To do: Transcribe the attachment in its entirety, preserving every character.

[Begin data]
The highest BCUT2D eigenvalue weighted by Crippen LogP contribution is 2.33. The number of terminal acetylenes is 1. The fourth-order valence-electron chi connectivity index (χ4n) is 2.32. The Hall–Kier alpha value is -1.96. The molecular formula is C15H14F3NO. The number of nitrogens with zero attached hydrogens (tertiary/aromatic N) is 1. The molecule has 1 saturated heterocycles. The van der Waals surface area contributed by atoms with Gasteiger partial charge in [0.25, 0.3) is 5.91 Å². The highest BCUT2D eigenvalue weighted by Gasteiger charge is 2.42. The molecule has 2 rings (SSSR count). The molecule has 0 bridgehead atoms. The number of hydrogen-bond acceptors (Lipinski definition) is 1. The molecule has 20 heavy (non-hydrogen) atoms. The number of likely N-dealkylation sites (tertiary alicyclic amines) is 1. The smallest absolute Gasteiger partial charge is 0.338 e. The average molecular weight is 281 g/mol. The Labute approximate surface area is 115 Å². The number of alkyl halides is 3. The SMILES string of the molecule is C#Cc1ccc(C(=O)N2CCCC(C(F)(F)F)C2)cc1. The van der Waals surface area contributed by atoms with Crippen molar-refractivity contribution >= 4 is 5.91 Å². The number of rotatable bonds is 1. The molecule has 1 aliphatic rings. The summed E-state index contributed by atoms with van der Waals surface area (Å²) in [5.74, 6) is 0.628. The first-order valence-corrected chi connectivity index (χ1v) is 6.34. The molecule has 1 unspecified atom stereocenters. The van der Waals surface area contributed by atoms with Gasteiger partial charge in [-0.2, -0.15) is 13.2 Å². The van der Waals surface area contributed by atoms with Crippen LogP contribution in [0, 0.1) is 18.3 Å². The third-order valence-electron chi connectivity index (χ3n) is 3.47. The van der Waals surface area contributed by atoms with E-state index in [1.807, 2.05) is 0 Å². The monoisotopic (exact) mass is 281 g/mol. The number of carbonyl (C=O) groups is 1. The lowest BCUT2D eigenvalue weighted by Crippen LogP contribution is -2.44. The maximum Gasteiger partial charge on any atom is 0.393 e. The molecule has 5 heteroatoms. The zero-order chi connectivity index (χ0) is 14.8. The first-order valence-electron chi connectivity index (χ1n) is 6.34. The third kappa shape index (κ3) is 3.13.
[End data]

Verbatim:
The highest BCUT2D eigenvalue weighted by Crippen LogP contribution is 2.33. The number of terminal acetylenes is 1. The fourth-order valence-electron chi connectivity index (χ4n) is 2.32. The Hall–Kier alpha value is -1.96. The molecular formula is C15H14F3NO. The number of nitrogens with zero attached hydrogens (tertiary/aromatic N) is 1. The molecule has 1 saturated heterocycles. The van der Waals surface area contributed by atoms with Gasteiger partial charge in [0.25, 0.3) is 5.91 Å². The highest BCUT2D eigenvalue weighted by Gasteiger charge is 2.42. The molecule has 2 rings (SSSR count). The molecule has 0 bridgehead atoms. The number of hydrogen-bond acceptors (Lipinski definition) is 1. The molecule has 20 heavy (non-hydrogen) atoms. The number of likely N-dealkylation sites (tertiary alicyclic amines) is 1. The smallest absolute Gasteiger partial charge is 0.338 e. The average molecular weight is 281 g/mol. The Labute approximate surface area is 115 Å². The number of alkyl halides is 3. The SMILES string of the molecule is C#Cc1ccc(C(=O)N2CCCC(C(F)(F)F)C2)cc1. The van der Waals surface area contributed by atoms with Crippen molar-refractivity contribution >= 4 is 5.91 Å². The number of rotatable bonds is 1. The molecule has 1 aliphatic rings. The summed E-state index contributed by atoms with van der Waals surface area (Å²) in [5.74, 6) is 0.628. The first-order valence-corrected chi connectivity index (χ1v) is 6.34. The molecule has 1 unspecified atom stereocenters. The van der Waals surface area contributed by atoms with Gasteiger partial charge in [-0.2, -0.15) is 13.2 Å². The van der Waals surface area contributed by atoms with Crippen LogP contribution in [0, 0.1) is 18.3 Å². The third-order valence-electron chi connectivity index (χ3n) is 3.47. The van der Waals surface area contributed by atoms with E-state index in [1.807, 2.05) is 0 Å². The monoisotopic (exact) mass is 281 g/mol. The number of carbonyl (C=O) groups is 1. The lowest BCUT2D eigenvalue weighted by Crippen LogP contribution is -2.44. The maximum Gasteiger partial charge on any atom is 0.393 e. The molecule has 5 heteroatoms. The zero-order chi connectivity index (χ0) is 14.8. The first-order valence-electron chi connectivity index (χ1n) is 6.34. The third kappa shape index (κ3) is 3.13.